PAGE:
Green sulfur bacteria
|Green sulfur bacteria|
|Green sulfur bacteria in a Winogradsky column|
Green sulfur bacteria are nonmotile (except Chloroherpeton thalassium, which may glide) and occur in spheres, rods, and spirals. Photosynthesis is achieved using a Type 1 Reaction Centre using bacteriochlorophyll (BChl) a and in chlorosomes which employ BChl c, d, or e; in addition chlorophyll a is also present,. They use sulfide ions, hydrogen or ferrous iron as an electron donor and the process is mediated by the type I reaction centre and Fenna-Matthews-Olson complex. Elemental sulfur deposited outside the cell may be further oxidized. By contrast, the photosynthesis in plants uses water as the electron donor and produces oxygen.
A species of green sulfur bacteria has been found living near a black smoker off the coast of Mexico at a depth of 2,500 m in the Pacific Ocean. At this depth, the bacterium, designated GSB1, lives off the dim glow of the thermal vent since no sunlight can penetrate to that depth.
Green sulfur bacteria appear in Lake Matano, Indonesia, at a depth of about 110–120 m. The population may include the species Chlorobium ferrooxidans.
- Phylogeny 1
- See also 2
- References 3
- External links 4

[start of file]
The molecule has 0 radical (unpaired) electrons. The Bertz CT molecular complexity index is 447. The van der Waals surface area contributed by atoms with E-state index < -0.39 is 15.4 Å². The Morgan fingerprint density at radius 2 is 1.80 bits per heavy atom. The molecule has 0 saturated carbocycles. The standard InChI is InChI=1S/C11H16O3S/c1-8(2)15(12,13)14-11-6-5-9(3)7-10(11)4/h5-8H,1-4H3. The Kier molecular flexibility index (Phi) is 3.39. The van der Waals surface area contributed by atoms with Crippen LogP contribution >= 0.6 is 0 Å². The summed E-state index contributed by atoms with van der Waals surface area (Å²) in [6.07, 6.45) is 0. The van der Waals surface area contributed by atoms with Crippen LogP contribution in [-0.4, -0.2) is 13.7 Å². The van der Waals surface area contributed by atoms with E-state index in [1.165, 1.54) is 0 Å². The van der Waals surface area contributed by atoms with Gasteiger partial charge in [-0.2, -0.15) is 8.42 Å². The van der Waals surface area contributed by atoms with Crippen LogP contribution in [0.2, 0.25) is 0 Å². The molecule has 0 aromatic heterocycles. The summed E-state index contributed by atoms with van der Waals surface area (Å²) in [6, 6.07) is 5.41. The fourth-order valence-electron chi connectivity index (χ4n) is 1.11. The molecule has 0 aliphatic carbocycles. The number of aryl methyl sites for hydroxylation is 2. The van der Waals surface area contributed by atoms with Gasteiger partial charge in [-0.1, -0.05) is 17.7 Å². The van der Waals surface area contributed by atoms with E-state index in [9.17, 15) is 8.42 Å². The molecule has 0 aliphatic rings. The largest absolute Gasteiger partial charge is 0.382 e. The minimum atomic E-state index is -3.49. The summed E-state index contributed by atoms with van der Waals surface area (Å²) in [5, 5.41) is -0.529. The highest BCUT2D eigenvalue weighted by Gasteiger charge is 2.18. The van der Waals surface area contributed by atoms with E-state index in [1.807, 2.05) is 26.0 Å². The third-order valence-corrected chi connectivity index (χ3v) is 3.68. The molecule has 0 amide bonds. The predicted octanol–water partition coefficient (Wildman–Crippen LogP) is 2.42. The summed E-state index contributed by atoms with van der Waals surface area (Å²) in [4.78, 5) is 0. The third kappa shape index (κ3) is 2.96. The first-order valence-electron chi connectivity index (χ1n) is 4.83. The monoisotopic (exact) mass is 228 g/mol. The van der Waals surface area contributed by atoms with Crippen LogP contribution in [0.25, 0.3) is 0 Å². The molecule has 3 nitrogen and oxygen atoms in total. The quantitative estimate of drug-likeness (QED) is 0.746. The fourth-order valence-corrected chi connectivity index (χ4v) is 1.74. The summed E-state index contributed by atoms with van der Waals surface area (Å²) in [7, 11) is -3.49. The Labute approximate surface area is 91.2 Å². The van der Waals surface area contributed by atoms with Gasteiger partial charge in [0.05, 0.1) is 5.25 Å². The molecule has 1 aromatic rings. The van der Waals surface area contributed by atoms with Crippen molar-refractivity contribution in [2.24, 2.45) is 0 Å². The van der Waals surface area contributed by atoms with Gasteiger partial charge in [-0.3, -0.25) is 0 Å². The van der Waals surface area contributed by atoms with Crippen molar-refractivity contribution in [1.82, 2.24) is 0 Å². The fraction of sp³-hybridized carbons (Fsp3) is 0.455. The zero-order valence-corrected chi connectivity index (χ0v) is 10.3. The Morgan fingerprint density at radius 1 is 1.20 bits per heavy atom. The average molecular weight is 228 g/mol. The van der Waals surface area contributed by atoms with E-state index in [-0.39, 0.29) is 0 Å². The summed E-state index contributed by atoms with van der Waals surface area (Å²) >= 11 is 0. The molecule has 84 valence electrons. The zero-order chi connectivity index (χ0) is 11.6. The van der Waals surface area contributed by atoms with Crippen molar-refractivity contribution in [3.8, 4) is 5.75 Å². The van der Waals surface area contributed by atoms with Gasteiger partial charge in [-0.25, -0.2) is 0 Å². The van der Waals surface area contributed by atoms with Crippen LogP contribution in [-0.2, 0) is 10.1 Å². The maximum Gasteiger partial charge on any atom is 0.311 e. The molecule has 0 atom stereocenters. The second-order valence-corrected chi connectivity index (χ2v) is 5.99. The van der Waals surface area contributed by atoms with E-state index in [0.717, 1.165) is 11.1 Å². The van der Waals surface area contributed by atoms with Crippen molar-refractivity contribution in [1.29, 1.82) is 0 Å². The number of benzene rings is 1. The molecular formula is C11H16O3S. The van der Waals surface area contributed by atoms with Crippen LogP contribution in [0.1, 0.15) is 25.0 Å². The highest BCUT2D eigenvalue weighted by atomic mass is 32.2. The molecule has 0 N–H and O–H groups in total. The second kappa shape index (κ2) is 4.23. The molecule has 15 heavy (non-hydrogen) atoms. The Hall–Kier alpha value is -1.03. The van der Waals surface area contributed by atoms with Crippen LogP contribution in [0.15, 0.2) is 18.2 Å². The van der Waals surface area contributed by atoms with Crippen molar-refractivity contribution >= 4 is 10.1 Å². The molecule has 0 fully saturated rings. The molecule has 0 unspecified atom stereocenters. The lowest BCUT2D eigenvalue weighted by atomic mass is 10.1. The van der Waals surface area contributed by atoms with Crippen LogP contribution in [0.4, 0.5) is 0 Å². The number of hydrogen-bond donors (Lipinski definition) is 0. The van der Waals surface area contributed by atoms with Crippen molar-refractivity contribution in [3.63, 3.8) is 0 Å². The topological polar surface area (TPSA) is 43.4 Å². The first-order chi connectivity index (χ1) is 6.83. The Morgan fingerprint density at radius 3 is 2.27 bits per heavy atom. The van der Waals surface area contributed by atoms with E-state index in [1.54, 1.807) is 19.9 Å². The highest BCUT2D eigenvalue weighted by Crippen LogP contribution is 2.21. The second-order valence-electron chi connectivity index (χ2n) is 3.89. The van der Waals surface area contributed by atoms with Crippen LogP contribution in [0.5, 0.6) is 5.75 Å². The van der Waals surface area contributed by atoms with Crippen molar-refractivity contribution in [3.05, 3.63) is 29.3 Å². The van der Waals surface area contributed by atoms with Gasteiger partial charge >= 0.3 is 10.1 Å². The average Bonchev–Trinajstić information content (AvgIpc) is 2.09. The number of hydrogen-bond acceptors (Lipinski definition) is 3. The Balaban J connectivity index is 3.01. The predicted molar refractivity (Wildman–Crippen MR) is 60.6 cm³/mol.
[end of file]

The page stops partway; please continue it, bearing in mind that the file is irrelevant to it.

The currently accepted taxonomy is based on the List of Prokaryotic names with Standing in Nomenclature (LSPN)   and the phylogeny is based on 16S rRNA-based LTP release 111 by The All-Species Living Tree Project 
♪ Prokaryotes where no pure (axenic) cultures are isolated or available, i. e. not cultivated or can not be sustained in culture for more than a few serial passages
♦ Type strain lost or not available
♥ Strains not lodged at National Center for Biotechnology Information (NCBI) or listed in the List of Prokaryotic names with Standing in Nomenclature (LPSN)
♠ Strains found at the National Center for Biotechnology Information (NCBI) but not listed in the List of Prokaryotic names with Standing in Nomenclature (LSPN)
- D.A. Bryant & N.-U. Frigaard; Frigaard (November 2006). "Prokaryotic photosynthesis and hototrophy illuminated". Trends Microbiol. 14 (11): 488–96.
- Green, Beverley R. (2003). Light-Harvesting Antennas in Photosynthesis. p. 8.
- Beatty JT, Overmann J, Lince MT, Manske AK, Lang AS, Blankenship RE, Van Dover CL, Martinson TA, Plumley FG.; Overmann; Lince; Manske; Lang; Blankenship; Van Dover; Martinson; Plumley (2005). "An obligately photosynthetic bacterial anaerobe from a deep-sea hydrothermal vent".
- Crowe, Sean; Jones, CarriAyne; Katsev, Sergei; O'Neill, AH; Sturm, A; Canfield, DE; Haffner, GD; et al. (2008). "Photoferrotrophs thrive in an Archean Ocean analogue".
- See the
- See the
- See the
- "The Family Chlorobiaceae". The Prokaryotes. Retrieved July 5, 2005.